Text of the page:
Director Paul Haggis, right, and Bobby Moresco pose with the Oscars they won for their work on 'Crash' at the 78th Academy Awards Sunday, March 5, 2006, in Los Angeles. Haggis won for best motion picture, Moresco won for best original screenplay.
The previous 77 Academy Awards ceremonies have had their share of unexpected twists, though the best-picture win byunderdog"Crash" over "Brokeback Mountain" ranks as one of the biggest in Oscar history.
Some other instances where underdogs have triumphed:
·For best picture of 1948, the poignant drama "Johnny Belinda," a homegrown Hollywood production, seemed to have the edge, only to lose to a British upstart, Laurence Olivier's "Hamlet."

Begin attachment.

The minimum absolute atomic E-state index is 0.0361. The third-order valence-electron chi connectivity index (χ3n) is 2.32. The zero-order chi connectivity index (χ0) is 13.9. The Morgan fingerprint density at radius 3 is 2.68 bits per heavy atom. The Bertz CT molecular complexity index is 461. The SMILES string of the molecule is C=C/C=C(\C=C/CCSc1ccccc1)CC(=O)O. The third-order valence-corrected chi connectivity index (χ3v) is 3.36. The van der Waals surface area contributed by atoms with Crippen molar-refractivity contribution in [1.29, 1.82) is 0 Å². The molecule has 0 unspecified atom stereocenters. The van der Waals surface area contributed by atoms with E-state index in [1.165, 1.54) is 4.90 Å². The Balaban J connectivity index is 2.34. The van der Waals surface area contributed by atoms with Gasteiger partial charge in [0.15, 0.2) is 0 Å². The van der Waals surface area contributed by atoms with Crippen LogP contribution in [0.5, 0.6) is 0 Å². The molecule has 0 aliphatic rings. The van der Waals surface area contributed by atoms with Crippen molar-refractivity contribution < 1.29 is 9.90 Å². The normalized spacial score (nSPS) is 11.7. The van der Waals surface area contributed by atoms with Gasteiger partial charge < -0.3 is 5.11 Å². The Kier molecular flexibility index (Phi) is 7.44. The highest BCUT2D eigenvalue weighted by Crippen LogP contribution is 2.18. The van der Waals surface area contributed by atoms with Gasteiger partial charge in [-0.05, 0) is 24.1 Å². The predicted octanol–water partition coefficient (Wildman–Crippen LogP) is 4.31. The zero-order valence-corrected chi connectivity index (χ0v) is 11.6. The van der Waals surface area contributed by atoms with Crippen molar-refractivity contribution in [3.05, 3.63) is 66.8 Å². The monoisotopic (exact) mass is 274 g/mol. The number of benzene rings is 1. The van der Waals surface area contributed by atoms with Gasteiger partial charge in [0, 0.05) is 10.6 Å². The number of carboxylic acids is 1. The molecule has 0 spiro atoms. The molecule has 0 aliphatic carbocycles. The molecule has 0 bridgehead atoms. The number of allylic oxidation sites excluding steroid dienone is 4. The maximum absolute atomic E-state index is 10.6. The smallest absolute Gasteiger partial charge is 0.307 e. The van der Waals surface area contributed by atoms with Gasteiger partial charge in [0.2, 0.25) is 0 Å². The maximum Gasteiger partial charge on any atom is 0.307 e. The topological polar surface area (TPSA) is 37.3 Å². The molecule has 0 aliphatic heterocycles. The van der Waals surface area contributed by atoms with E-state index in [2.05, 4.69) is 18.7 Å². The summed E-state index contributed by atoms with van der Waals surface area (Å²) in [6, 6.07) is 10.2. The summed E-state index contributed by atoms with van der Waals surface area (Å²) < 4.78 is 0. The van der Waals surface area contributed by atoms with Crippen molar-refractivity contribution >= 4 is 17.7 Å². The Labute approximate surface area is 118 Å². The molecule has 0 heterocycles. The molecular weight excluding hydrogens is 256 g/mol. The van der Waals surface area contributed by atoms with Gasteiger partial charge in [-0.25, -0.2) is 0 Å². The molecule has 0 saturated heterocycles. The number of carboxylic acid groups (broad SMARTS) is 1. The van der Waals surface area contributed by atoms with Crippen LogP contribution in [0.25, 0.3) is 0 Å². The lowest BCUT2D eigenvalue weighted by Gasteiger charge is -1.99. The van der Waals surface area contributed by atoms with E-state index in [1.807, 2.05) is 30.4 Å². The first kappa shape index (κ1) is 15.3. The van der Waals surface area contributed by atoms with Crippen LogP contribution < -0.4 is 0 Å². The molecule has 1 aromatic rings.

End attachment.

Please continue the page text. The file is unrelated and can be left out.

·Three years later, the song-and-dance romance "An American in Paris" pulled off a best-picture stunner over dramatic heavyweights "A Place in the Sun" and "A Streetcar Named Desire."
·The next year, Gary Cooper's Western "High Noon" looked as though it would ride into the winner's circle, but the splashy circus tale "The Greatest Show on Earth" came out on top.
·The 1968 best-picture award went the musical route again as "Oliver!" became anupsetwinner over the more popular musical "Funny Girl" and the palace-intrigue saga "The Lion in Winter."
·One of Oscar's biggest underdogs, the Olympics tale "Chariots of Fire," ran off with best picture for 1981 over the historical drama "Reds" and the family story "On Golden Pond."
·For the 1998 Oscars, "Saving Private Ryan" had been viewed as a best-pictureshoo-inuntil "Shakespeare in Love" showed up at the last minute in December, the latter film ultimately winning the showdown.